Patrícia Castello-Branco: Pure Sensations? From Abstract Film to Digital Images

This article is a study of ‘film as sensation'. It provides a new approach to abstract cinema practices and demonstrates that they include the idea of ‘pure sensation'. Therefore, abstract cinema should not be interpreted as purely structural and conceptual. The author argues that ‘film as sensation' has been part of the essence of cinema since the very beginning of its history. The argument proceeds from a brief rewriting of the history of abstract cinema towards demonstrating how ‘film as sensation' is present in the essential moments of cinema's history. Furthermore, it is argued that this concept of ‘film as sensation' does not correspond to an idea of cinema or visual effects as ‘pure entertainment' but should be understood as a ‘critical rupture'. This idea of ‘critical rupture' finds its theoretical justification in the concept of ‘perceptive shock' or ‘perceptive trauma' from which Walter Benjamin justified the aesthetic intentions of the new-born art.


Anna Ida Orosz: "History from the Inside". A survey to analyze the representation of memory in historical animated documentaries

In the present paper I propose a solution to the apparent paradox of animated documentaries through the definition of its problematics and the analysis of specific cinematographic examples. Following the short introduction of the two film-making practices, I give an overview of the widely used and accepted Nicholsian typology of live action documentaries. The question examined is whether and how animated films can be included in the documentary typology and what consequences are entailed by such a fusion. I analyze the "marriage" of specific filmic examples taken from the genre of history documentaries, which I see as the perfect field to demonstrate the duality of the fictional and the real, of the constructed and the re-constructed. Photographic documentary footage serves to evoke historical events in a direct manner, and through them the mise-en-scène of history ("history from the outside"), while animated sequences evoke history through personal life experiences in a deeply subjective manner ("history from the inside").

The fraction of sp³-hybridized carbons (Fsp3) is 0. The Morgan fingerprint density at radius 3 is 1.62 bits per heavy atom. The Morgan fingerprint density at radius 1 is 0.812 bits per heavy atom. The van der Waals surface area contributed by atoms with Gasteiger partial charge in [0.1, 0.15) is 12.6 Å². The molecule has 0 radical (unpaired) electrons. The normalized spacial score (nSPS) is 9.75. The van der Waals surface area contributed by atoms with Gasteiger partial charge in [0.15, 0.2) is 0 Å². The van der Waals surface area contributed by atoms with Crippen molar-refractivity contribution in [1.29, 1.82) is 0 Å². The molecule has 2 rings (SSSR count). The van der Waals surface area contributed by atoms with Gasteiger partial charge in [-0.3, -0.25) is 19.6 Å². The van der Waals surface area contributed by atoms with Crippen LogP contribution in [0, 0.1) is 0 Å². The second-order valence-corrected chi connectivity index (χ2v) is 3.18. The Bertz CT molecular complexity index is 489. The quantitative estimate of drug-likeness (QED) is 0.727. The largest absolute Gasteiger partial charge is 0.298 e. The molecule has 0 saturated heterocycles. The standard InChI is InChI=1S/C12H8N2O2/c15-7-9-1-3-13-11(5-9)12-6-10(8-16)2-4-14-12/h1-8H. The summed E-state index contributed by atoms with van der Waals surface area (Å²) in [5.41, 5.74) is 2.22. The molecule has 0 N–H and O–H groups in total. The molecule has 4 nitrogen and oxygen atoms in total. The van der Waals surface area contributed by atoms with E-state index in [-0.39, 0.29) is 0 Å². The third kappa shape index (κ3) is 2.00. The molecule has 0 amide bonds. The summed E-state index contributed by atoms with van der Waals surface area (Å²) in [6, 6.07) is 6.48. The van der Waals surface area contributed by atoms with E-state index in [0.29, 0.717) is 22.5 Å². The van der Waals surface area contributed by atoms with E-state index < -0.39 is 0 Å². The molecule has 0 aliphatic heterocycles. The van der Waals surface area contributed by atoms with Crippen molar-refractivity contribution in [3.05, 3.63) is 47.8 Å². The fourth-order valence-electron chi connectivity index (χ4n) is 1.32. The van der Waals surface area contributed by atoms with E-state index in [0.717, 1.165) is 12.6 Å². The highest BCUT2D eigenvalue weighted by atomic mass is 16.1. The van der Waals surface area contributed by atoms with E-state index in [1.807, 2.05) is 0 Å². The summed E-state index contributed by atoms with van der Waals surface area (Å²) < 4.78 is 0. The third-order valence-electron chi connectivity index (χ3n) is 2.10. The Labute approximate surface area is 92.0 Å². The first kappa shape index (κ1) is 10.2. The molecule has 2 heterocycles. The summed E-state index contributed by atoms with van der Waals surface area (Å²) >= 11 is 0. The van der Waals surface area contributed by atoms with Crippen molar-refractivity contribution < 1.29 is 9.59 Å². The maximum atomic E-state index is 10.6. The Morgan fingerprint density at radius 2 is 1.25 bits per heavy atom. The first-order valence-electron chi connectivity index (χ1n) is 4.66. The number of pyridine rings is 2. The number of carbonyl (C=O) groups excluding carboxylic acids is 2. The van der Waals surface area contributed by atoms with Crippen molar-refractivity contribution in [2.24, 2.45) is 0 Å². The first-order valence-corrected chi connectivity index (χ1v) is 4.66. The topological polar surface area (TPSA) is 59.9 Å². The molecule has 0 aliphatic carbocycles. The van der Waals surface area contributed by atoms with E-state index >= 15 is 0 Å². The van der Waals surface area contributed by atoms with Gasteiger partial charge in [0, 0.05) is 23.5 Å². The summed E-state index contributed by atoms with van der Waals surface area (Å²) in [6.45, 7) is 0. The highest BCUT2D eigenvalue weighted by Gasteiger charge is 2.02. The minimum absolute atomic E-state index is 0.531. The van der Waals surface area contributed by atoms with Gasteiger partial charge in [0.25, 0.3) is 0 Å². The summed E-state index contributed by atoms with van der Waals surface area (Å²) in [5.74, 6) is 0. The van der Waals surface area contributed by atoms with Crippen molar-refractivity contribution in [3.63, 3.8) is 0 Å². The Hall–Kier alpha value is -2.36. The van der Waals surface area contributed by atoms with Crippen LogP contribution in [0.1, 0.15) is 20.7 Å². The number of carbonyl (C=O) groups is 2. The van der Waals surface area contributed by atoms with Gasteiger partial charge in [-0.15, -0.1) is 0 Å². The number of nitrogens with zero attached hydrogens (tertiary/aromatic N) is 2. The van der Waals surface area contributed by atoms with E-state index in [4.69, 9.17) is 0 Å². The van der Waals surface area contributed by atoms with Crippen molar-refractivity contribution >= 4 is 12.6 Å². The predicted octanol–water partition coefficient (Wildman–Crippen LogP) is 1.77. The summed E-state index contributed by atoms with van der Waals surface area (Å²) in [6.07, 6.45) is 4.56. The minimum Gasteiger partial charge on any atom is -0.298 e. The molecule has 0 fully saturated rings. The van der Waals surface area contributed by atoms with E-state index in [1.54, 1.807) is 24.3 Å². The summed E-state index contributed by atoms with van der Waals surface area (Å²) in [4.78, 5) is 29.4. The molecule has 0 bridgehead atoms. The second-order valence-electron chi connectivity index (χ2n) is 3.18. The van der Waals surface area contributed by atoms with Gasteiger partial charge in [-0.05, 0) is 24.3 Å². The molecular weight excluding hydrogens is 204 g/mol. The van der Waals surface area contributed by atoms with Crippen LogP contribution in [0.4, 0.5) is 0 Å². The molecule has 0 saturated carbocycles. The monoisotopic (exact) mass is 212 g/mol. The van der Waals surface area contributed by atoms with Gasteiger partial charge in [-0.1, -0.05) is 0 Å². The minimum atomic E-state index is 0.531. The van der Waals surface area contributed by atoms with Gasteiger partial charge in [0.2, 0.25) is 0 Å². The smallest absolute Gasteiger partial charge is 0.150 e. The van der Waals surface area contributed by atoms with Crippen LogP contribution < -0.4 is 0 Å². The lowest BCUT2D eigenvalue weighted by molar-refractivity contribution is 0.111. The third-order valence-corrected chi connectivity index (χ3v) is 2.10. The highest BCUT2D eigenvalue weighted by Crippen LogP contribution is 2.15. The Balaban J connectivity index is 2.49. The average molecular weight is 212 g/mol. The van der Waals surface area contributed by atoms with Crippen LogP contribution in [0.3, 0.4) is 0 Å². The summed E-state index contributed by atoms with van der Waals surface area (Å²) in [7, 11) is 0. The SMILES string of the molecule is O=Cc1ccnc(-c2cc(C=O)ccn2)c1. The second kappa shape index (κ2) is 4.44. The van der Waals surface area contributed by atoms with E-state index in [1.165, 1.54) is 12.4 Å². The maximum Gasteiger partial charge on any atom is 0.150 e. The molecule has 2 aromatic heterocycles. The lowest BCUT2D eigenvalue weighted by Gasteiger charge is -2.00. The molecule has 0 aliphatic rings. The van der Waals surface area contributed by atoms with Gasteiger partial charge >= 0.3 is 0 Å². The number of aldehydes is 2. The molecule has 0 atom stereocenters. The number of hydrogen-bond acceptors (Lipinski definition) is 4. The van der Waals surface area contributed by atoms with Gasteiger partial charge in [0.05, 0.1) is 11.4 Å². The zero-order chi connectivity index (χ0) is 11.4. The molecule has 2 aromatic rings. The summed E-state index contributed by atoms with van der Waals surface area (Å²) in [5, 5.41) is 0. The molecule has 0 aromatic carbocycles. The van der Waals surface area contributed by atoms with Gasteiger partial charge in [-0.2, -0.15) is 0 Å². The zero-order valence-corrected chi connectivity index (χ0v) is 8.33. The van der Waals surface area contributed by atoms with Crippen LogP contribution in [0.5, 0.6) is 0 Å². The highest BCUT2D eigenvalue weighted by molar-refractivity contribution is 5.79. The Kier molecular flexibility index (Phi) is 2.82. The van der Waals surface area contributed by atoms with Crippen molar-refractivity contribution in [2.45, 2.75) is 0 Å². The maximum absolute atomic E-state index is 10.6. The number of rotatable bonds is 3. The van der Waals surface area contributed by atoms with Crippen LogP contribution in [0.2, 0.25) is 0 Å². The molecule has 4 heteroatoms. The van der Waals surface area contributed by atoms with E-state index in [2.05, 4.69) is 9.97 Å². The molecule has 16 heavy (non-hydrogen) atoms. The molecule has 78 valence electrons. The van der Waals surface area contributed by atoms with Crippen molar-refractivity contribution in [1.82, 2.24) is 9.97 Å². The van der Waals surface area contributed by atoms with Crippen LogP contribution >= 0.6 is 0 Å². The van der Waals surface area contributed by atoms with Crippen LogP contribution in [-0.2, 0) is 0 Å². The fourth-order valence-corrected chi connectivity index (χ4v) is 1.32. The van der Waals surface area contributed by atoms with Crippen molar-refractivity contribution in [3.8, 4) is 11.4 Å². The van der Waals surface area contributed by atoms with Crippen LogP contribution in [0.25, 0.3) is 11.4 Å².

Csilla Zsély: Animated Characters Against Hitler. The Animation Propaganda of the United States During World War II

The essay analyses the animation propaganda of the United States during World War II in many different aspects with the purpose to acquaint the reader with a special part of the American animated film history currently outside the canon. The analysis tries to give a comprehensive representation of this period: besides the war plot orientated animated films it also discusses films about the antagonistic ideology and demonstrates the propaganda aiming to win the support of the people in the homeland.


Barbara Dudás: Game and film without Borders

The paper examines the mutual influence of computer games and cinema. Computer games feature several elements that are borrowed from the filmic toolbox, such as montage, cut-scenes and trailers, and thus the genre is clearly influenced by film. The effect, however, works the other way as well. In order to prove this proposition, the argument sets out with the overview of Lev Manovich's database logic, and analyses the way this logic is applicable to games, as well as the way games can influence films in this framework. One example is the technology relying on the database logic used for crowd scenes in feature films, while the other is Manovich's Soft Cinema. The argument proceeds with the presentation of the algorithm-logic of games, as well as the repetition-logic defined by the user - these tools can be detected in feature films as well. Finally, the adaptation of the player is discussed in the film entitled Doom, while the logic of cut scenes is detected in Sucker Punch. Interactive cinema is described as the best example of the mutual influence of game and film, combining the advantages of both.